Authorities are looking for a .40 caliber HK pistol lost by a U.S. Immigration and Customs Enforcement agent last Friday morning in San Francisco.
According to local reports, the agent notified San Francisco Police at 9:27 a.m. that the gun had been missing since around 6 a.m. in the Ingleside area, an affluent neighborhood built at the former location of the Ingleside Racetrack.
“Regarding a lost or stolen loaded firearm. An ICE agent left his phone with a loaded weapon on top of his vehicle and drove off,” read a bulletin issued to officers as reported by KGO.
The weapon, a black Heckler and Koch P2000 SK .40 caliber semi-automatic, was confirmed to be a government-issued firearm in a statement from ICE authorities to KTVU.
“A duty weapon belonging to a special agent with U.S. Immigration and Customs Enforcement (ICE) was reported missing Friday morning in San Francisco,” advised the agency. “The incident was properly reported through official federal channels and to local authorities.”
In a region where gun control is considered to be among the strictest in the nation, this latest incident of lost federally owned firearms is not an anomaly.
In last July’s fatal shooting of Kathryn Steinle on San Francisco’s Pier 14, suspect Juan Francisco Lopez-Sanchez, a Mexican national with at least five deportations under his belt, allegedly used a Sig Sauer handgun stolen from the vehicle of a U.S. Bureau of Land Management ranger that was left loaded and unsecured on the seat.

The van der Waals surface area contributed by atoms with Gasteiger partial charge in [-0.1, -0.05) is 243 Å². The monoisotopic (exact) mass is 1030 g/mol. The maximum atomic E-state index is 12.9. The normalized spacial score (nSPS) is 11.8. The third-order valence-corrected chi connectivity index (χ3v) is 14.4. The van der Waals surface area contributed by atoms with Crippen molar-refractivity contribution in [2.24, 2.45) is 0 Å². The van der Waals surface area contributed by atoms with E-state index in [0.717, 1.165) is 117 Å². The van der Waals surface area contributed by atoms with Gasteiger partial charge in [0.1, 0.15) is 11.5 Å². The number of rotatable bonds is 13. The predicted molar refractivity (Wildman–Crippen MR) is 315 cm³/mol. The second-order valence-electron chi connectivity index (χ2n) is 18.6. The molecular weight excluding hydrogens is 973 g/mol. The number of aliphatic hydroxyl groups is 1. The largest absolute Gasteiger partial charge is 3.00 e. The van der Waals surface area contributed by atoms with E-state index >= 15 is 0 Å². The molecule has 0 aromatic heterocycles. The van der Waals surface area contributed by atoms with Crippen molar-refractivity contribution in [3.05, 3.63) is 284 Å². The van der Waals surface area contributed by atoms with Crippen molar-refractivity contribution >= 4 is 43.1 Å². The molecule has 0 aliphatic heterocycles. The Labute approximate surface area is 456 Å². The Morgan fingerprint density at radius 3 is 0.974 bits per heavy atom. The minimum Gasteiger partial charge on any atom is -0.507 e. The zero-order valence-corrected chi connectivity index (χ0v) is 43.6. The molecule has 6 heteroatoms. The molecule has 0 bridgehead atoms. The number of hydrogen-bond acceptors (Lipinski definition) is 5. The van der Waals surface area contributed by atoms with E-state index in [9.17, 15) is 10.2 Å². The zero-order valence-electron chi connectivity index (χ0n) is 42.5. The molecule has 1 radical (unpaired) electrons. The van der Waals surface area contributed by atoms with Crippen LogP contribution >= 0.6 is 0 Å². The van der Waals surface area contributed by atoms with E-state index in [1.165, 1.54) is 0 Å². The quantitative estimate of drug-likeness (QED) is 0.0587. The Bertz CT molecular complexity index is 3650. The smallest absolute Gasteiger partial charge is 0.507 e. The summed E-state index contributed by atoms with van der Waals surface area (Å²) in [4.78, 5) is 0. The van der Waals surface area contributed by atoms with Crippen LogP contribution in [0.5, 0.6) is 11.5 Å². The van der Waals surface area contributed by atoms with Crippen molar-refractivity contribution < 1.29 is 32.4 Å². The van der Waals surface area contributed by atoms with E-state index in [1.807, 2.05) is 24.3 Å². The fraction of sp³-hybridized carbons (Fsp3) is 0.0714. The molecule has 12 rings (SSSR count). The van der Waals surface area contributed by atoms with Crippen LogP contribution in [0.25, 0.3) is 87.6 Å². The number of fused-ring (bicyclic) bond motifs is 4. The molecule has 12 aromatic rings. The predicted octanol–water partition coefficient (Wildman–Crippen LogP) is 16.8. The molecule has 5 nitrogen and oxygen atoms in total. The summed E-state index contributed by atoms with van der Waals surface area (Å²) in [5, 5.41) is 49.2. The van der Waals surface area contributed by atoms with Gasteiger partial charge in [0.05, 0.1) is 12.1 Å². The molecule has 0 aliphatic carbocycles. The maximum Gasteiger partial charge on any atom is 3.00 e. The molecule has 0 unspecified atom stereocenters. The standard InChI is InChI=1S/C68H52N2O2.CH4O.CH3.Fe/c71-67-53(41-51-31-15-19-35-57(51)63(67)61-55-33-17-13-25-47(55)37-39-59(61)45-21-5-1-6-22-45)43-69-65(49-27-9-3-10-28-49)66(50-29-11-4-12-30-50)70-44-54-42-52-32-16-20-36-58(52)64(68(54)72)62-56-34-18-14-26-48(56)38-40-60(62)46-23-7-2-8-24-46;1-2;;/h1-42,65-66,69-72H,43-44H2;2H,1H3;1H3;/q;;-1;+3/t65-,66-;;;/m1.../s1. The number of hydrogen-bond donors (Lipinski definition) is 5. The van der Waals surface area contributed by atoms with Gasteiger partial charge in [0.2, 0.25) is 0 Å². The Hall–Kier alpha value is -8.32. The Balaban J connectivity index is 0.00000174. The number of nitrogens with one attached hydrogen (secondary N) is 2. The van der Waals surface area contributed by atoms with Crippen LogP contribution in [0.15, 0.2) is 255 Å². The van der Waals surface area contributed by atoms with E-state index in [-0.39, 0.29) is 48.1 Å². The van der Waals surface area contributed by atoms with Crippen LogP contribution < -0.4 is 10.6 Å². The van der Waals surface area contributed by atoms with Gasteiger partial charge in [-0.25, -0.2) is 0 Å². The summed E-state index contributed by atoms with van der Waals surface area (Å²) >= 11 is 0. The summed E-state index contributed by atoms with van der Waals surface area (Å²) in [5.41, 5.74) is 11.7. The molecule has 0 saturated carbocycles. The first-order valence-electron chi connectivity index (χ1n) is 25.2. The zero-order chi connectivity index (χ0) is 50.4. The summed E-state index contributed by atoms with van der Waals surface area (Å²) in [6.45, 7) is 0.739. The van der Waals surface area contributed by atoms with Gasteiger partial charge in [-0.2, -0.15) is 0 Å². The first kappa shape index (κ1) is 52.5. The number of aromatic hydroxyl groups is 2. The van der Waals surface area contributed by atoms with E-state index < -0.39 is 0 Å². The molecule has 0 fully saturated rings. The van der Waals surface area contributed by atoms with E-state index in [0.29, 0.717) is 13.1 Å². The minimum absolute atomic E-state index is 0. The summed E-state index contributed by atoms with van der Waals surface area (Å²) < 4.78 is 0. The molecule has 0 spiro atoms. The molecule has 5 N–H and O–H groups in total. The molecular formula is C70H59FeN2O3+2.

This was compounded with the news last November that the pistol used in the fatal shooting of an artist in the San Francisco area was stolen from an ICE agent. That gun, a 9mm Glock 26, was taken from the car of a federal agent in the area just two weeks before the shooting and was one of a staggering 144 lost by ICE personnel in the past decade.
Further, the Department of Homeland Security as a whole, under which ICE falls, had some 165 firearms and more than 1,300 badges and credentials either lost or stolen during a 31-month period between October 2012, and April 2015.
Last September, San Francisco City Supervisor David Campos introduced a measure to city lawmakers seeking to specifically prohibit peace officers in the area from leaving an issued firearm in a personal vehicle. The only exception would be if the gun was secured in a locked container or locked truck separate from the main cabin of the vehicle.
However, in its current form, expected to pass and earn Mayor Ed Lee’s signature, the proposal would only apply to civilians and specifically exempt law enforcement personnel after protests from the San Francisco Police Officers Association.
The matter of the latest missing handgun, advises ICE, is currently under investigation.